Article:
As schools and universities build and renovate facilities at a robust pace, administrators can choose from many types of roofs to cover their multi-million-dollar investments:
Built-up roofing (BUR). According to the Collaborative for High-Performance Schools Best Practices Manual, a built-up roof is the most common type of low-slope roofing. It consists of layers of waterproofing bitumen (asphalt or coal tar) alternating with layers of felt. They “provide good strength and protection from environmental conditions and have a low life-cycle cost,” the manual says.
Single-ply roofing. A system in which the principle roof covering is a single-layer flexible membrane, according to the National Roofing Contractors Association. The Single-Ply Roofing Industry association (SPRI) identifies three main categories of single-ply roofs: thermosets, thermoplastics and modified bitumens.
Thermoset membranes are compounded from rubber polymers, says the SPRI. The most commonly used polymer is EPDM.
Thermoplastic membranes are based on plastic polymers, according to the SPRI. The most common thermoplastic is PVC (polyvinyl chloride) that has been made flexible by including ingredients called plasticizers.
Modified bitumen roofing systems, the SPRI says, are factory-fabricated layers of asphalt, “modified” using a rubber or plastic ingredient for increased flexibility.
Metal roofing, according to the CHPS Best Practices Manual, may consist of galvanized steel, aluminum or copper. Standing-seam metal roofs often are used to replace school roofs in retrofit projects. To install this type of roof, metal panels are locked in place by clips inside a raised seam standing 2 to 3 inches above the roof surface.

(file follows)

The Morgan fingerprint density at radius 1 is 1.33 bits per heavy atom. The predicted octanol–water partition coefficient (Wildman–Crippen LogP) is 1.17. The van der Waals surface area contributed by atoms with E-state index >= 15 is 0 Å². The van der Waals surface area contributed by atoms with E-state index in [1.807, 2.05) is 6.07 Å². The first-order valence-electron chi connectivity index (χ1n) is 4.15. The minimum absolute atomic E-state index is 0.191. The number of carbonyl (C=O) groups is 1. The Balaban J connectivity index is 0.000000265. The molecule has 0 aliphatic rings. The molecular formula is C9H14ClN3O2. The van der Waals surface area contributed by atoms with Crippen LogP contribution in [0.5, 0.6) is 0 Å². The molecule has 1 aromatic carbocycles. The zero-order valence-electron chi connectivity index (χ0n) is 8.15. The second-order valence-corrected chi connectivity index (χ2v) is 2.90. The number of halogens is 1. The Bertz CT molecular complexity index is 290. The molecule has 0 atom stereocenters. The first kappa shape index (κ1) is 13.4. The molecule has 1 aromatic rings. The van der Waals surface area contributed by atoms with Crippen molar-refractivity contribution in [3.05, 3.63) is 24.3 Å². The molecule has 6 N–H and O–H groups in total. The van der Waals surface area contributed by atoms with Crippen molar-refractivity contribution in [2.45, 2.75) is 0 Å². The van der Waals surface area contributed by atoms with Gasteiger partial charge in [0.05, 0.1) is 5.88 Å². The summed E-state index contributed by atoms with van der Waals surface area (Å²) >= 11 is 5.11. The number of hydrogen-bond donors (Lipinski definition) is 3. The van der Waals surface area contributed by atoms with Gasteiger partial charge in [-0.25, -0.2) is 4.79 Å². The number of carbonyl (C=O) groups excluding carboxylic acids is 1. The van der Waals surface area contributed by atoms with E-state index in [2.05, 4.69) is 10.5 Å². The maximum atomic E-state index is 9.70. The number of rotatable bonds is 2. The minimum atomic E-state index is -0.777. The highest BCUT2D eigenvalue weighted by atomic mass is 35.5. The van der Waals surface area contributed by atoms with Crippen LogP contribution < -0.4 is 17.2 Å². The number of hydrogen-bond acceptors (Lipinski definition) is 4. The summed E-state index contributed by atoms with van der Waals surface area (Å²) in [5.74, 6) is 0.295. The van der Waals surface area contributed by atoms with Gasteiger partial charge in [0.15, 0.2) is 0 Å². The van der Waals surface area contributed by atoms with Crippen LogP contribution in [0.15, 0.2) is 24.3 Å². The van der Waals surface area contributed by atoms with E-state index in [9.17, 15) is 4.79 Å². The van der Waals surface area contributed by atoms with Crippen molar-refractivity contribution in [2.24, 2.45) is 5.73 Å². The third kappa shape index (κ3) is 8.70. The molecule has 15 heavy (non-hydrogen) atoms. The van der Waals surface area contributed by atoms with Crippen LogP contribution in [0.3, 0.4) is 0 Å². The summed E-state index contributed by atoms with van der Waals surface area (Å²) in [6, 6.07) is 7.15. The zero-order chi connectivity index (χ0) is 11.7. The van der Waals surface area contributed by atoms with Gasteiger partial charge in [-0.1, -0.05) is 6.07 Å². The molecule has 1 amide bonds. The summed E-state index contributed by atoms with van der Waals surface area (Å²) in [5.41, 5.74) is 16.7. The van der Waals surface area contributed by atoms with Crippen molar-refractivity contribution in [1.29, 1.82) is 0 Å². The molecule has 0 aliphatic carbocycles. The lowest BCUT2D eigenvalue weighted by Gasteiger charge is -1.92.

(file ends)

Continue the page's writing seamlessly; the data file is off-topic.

Polyurethane foam roofing (PUF). Another type commonly used for re-roofing, it is lightweight and has a high insulation value.
Garden or green roofing. The CHPS manual says a green roof consists of a waterproof barrier, a drainage layer, a filter membrane, growing medium and vegetation. These roofs can reduce energy consumption and limit stormwater runoff.
Solar reflectance is a measure of a material's ability to reflect sunlight:
The solar reflectance level at which a surface absorbs all solar radiation.
The solar reflectance level that represents total reflectivity.
0.6 TO 0.7
The solar reflectance level of a highly reflective roof.
0.10 TO 0.35
The solar reflectance level of a brown or red tile roof.
0.03 TO 0.18
The solar reflectance level of a tar and gravel roof.
Source: U.S. Environmental Protection Agency